Damariscotta, ME (PRWEB) January 14, 2013
The holidays are finally over, and people everywhere are starting to work on making better food choices. Often thought of as one of the family, a beloved pets’ diet shouldn’t go overlooked. One question veterinarians get asked all the time is: Is it safe to feed my pet people food?
Although many dietary indiscretions work themselves out, there are those that develop into acute pancreatitis and need immediate medical attention. Acute pancreatitis is the sudden inflammation of the pancreas. Ingesting fatty food or too much food can cause the pancreas to become inflamed. Once this happens, the pancreas stops functioning which then causes pain and often vomiting. It is a serious condition that can also cause depression and occasionally shock and death.
As little as one piece of meat or fat can stimulate acute pancreatitis in some pets, especially if the pancreas has been previously irritated. What is considered a large amount for one pet is different for others, depending on the size, age and health of the pet.
Some other foods that can cause toxic reactions or gastrointestinal upset are: chocolate, raisins, grapes, nuts, milk or cream, mold covered foods, onions, garlic or any other food containing the previously mentioned foods. It is best not to feed table scraps at all, but if you must, do not give fatty foods.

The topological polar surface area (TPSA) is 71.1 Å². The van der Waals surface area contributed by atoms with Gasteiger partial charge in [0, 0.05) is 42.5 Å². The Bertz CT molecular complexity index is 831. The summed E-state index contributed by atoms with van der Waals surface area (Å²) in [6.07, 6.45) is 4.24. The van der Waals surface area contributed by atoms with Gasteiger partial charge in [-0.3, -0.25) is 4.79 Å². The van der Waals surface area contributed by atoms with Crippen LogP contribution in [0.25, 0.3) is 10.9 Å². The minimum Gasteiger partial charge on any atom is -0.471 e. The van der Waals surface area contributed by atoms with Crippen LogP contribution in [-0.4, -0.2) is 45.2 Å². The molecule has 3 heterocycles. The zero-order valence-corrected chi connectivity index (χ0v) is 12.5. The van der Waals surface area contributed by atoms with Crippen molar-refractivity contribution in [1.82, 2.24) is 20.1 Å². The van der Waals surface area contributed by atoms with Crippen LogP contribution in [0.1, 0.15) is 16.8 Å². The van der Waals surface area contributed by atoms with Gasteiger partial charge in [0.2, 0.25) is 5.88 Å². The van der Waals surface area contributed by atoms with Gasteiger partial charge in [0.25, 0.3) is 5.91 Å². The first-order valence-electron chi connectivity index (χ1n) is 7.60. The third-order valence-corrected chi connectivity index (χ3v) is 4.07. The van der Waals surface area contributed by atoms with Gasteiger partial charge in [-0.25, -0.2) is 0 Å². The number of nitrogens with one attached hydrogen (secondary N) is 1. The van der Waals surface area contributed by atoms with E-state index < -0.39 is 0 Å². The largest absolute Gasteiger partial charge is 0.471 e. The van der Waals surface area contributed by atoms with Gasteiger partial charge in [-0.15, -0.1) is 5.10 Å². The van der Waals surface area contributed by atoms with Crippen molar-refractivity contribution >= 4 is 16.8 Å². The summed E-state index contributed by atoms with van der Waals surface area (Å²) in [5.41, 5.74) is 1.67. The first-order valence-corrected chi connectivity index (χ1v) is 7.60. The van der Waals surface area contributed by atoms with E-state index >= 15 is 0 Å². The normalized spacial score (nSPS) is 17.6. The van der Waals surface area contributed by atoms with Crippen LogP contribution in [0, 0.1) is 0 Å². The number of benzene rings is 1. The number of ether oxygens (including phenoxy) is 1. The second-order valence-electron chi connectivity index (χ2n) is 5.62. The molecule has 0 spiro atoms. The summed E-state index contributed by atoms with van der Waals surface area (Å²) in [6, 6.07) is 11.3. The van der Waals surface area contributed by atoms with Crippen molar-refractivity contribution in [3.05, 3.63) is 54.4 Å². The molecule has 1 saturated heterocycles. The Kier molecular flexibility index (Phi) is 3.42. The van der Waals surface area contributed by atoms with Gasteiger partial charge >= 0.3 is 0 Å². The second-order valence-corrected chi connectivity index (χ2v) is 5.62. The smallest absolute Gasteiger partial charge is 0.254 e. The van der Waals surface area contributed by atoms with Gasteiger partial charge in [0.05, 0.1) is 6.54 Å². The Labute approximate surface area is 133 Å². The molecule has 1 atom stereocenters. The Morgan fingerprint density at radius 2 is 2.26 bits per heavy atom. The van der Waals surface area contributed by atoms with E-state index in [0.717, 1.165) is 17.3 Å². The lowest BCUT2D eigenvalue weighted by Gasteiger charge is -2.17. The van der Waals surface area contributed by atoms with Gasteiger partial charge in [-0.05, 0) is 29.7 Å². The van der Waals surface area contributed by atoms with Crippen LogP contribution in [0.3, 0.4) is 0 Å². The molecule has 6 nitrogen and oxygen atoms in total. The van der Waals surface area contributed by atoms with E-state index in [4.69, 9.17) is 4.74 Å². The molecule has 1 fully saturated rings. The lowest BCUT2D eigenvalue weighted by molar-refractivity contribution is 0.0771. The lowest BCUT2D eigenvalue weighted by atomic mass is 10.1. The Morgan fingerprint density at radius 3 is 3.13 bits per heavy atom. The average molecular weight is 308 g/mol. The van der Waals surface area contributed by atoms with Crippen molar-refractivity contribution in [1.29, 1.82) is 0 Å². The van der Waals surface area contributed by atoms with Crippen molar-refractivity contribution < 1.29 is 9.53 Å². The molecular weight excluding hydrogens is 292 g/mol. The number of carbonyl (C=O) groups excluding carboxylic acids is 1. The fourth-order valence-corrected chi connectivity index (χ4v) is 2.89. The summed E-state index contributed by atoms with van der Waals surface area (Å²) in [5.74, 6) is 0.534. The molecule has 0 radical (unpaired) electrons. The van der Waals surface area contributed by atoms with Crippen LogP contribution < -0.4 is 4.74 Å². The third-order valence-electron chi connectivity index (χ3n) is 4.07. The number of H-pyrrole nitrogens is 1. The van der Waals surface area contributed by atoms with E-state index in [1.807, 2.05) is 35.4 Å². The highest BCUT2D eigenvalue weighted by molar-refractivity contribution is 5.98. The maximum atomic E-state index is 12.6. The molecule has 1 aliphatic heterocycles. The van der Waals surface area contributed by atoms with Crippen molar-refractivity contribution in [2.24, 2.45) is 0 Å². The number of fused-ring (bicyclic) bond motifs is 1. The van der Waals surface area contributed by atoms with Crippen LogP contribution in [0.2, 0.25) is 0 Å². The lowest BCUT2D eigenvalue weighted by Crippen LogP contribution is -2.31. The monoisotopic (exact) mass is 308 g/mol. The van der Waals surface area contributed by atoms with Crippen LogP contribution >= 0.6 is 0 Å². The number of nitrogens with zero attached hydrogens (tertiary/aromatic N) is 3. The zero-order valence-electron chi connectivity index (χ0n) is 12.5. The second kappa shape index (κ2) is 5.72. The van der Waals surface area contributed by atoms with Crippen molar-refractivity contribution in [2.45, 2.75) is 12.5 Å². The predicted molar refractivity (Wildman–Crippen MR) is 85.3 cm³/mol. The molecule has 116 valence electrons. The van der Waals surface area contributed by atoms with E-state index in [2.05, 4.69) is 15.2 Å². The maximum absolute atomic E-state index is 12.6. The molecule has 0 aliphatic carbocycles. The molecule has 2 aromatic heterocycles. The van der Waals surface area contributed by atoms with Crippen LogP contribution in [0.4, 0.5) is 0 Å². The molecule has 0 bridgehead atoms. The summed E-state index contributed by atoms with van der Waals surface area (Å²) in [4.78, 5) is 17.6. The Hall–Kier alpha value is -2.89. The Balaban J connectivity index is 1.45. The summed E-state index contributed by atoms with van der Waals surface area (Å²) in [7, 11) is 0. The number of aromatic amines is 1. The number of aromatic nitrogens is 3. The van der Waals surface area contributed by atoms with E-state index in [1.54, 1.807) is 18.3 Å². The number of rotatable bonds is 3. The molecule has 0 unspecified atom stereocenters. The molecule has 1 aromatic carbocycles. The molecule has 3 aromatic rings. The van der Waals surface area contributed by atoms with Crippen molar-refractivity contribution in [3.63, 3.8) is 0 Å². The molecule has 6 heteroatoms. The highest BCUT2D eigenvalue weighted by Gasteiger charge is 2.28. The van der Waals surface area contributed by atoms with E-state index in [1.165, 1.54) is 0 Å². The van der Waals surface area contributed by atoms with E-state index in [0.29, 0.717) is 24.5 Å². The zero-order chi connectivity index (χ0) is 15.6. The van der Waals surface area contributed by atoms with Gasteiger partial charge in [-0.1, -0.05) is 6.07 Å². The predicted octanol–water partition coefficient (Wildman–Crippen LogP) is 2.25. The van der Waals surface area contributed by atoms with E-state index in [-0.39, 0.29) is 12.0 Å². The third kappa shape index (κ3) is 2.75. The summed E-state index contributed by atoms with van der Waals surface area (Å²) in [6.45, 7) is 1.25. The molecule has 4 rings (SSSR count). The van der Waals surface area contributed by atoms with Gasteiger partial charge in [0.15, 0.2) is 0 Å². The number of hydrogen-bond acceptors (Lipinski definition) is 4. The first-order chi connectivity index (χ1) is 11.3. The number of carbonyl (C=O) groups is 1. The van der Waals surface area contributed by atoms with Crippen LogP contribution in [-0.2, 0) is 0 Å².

Call a veterinarian immediately if a pet has any unusual behavior, vomiting, diarrhea, or lethargy. There is also a Pet Poison helpline: (800)213-6680. Damariscotta Veterinary Clinic encourages pet owners to avoid causing their pets any undue stress or pain, and just refraining from feeding pets any people food at all.
About the company:
Damariscotta Veterinary Clinic is a full service veterinarian providing medical, surgical and dental care in a compassionate, caring manner with a personal touch. Damariscotta Veterinary Clinic is a staple in the Mid-Coast Maine area and has been proudly serving residents of Damariscotta for over 50 years. For more information, please visit their website at http://www.damariscottavet.myvetonline.com.
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